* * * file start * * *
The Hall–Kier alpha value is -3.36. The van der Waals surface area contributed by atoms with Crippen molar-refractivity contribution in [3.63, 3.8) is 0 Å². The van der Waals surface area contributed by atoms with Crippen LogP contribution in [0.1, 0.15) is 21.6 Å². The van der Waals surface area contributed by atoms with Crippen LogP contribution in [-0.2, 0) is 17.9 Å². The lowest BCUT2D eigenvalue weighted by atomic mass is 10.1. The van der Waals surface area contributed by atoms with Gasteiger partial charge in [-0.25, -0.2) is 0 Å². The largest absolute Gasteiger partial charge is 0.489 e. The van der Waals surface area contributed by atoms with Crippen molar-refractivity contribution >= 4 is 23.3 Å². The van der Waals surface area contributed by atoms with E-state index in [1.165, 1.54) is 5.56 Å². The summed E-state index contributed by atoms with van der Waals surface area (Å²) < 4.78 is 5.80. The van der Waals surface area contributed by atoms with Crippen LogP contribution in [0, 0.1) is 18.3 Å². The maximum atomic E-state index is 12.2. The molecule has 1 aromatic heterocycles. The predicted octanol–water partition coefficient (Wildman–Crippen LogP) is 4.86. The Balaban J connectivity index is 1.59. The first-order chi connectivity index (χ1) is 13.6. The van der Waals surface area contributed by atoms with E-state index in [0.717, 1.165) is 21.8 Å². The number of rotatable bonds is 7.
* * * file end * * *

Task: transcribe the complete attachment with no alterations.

The Hall–Kier alpha value is -3.36. The van der Waals surface area contributed by atoms with Crippen molar-refractivity contribution in [3.63, 3.8) is 0 Å². The van der Waals surface area contributed by atoms with Crippen LogP contribution in [0.1, 0.15) is 21.6 Å². The van der Waals surface area contributed by atoms with Crippen LogP contribution in [-0.2, 0) is 17.9 Å². The lowest BCUT2D eigenvalue weighted by atomic mass is 10.1. The van der Waals surface area contributed by atoms with Gasteiger partial charge in [-0.25, -0.2) is 0 Å². The largest absolute Gasteiger partial charge is 0.489 e. The van der Waals surface area contributed by atoms with Crippen molar-refractivity contribution >= 4 is 23.3 Å². The van der Waals surface area contributed by atoms with E-state index in [1.165, 1.54) is 5.56 Å². The summed E-state index contributed by atoms with van der Waals surface area (Å²) < 4.78 is 5.80. The van der Waals surface area contributed by atoms with Crippen LogP contribution in [0, 0.1) is 18.3 Å². The maximum atomic E-state index is 12.2. The molecule has 1 aromatic heterocycles. The predicted octanol–water partition coefficient (Wildman–Crippen LogP) is 4.86. The Balaban J connectivity index is 1.59. The first-order chi connectivity index (χ1) is 13.6. The van der Waals surface area contributed by atoms with E-state index in [0.717, 1.165) is 21.8 Å². The number of rotatable bonds is 7.